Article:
- Category : Film - Director
- Type : PSP
- Profile : 2/4 - Hermit / Opportunist
- Definition : Split - Small (7,20)
- Incarnation Cross : RAX Unexpected 1
Michael Francis Moore (born April 23, 1954) is an Academy Award-winning American film director, producer, author and political activist known for his outspoken, critical views on globalization, large corporations, gun violence, the Iraq War, U.S. President George W. Bush, and various other domestic and international policies of the United States and its allies.
Moore was born in Flint, Michigan to Veronica, a secretary, and Frank Moore, an automotive assembly-line worker. He grew up in the city of Davison. At the time, the neighboring city of Flint was home to many General Motors factories, where his parents and grandfather worked. His uncle was one of the founders of the United Automobile Workers labor union and participated in the famous Flint Sit-Down Strike. Moore has described his parents as "Irish Catholic democrats, basic liberal good people". His mother died recently but his entire family still resides in Davison.
Moore was brought up Roman Catholic. He attended St. John's Elementary School for primary school (Stupid White Men, Page 95) and a Diocesan seminary at age 14. He then attended Davison High School, where he was active in both drama and debate, graduating in 1972. That same year, he ran for and won a seat on the Davison school board on a platform based on firing the high school's principal, John B McKenna, and vice principal, Kanje Cohen. By the end of his term both had resigned.
Moore is also an Eagle Scout, an achievement of which he is still very proud. For his Eagle Project, he filmed a documentary pointing out various safety hazards in his community.
After dropping out of the University of Michigan-Flint (where he wrote for the student newspaper The Michigan Times) and working for a day at the General Motors plant, at 22 he founded the alternative weekly magazine The Flint Voice, which soon changed its name to The Michigan Voice as it expanded to cover the entire state, which Moore later regretted. In 1986, when Moore became the editor of Mother Jones, a liberal political magazine, he moved to California and The Michigan Voice was shut down. Moore stayed at the magazine for only a short while, before working for Ralph Nader.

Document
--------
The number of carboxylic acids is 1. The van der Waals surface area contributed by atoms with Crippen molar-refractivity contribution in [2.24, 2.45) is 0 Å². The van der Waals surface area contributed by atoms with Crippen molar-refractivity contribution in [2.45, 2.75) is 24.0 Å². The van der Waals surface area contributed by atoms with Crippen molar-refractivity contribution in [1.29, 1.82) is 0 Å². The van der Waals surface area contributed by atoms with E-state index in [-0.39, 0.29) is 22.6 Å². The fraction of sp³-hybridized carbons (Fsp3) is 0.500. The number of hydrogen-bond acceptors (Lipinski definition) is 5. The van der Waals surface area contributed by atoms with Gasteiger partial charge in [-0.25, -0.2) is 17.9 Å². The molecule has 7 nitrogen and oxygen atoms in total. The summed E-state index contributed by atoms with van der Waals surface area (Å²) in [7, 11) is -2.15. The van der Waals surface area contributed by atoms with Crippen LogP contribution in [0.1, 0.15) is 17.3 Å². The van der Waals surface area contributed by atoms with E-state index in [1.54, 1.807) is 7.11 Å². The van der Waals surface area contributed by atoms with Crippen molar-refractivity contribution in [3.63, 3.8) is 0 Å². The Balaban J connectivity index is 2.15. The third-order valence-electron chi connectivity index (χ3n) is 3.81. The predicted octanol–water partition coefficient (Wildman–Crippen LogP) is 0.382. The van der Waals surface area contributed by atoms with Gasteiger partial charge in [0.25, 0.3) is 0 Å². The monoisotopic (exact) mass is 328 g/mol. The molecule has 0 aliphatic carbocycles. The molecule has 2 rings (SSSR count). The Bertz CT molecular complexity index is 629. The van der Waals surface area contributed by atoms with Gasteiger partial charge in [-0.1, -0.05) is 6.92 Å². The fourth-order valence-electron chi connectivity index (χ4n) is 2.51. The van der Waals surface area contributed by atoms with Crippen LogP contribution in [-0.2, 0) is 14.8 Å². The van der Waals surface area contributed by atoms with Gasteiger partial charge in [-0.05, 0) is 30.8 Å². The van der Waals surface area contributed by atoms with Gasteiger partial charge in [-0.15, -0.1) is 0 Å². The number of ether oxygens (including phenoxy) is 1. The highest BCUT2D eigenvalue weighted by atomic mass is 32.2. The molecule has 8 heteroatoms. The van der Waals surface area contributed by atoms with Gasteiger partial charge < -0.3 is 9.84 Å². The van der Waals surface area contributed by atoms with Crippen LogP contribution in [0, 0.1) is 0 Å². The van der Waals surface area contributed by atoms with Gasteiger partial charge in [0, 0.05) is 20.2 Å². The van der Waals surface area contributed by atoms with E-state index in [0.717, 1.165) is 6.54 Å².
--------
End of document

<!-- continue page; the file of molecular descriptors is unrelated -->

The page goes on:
In 2003, the Star-Ledger printed an opinion piece by Paul Mulshine that claimed to know the terms of Moore's exit from Mother Jones Mulshine quoted Paul Berman, who stated that Moore had been fired following a series of clashes with people on the magazine's staff, including a dispute over Moore's refusal to publish an article by Berman that was critical of the Sandinistas' human rights record. Before Moore's arrival, the magazine had commissioned the article. Moore later sued Mother Jones for wrongful dismissal, seeking $2 million. He finally accepted a settlement of $58,000 — the amount of anticipated trial costs — from the magazine's insurance company. Some of this money provided partial funding for his first film project, Roger and Me.
Moore has been married to producer Kathleen Glynn (born April 10, 1958 in Flint) since 1990. They now live in New York City and spend quite a bit of time in Traverse City, where Moore founded the Traverse City Film Festival. Natalie (born 1981) is Michael's stepdaughter. He has no other children.
He has also dabbled in acting, following a 2000 supporting role in Lucky Numbers as the cousin of Lisa Kudrow's character, who agrees to be part of the scheme concocted by John Travolta's character.
Currently Moore leads Michigan's annual Traverse City Film Festival, which is also the location of the State Theater, a classic venue that Moore (as of 2006) has been attempting to purchase. The festival attracts some 70,000 attendees each year. By contrast, the Flint Film Festival, which has snubbed Moore and has selected anti-Moore films for its lineup, has enjoyed much more modest success, attracting about 1,500 attendees.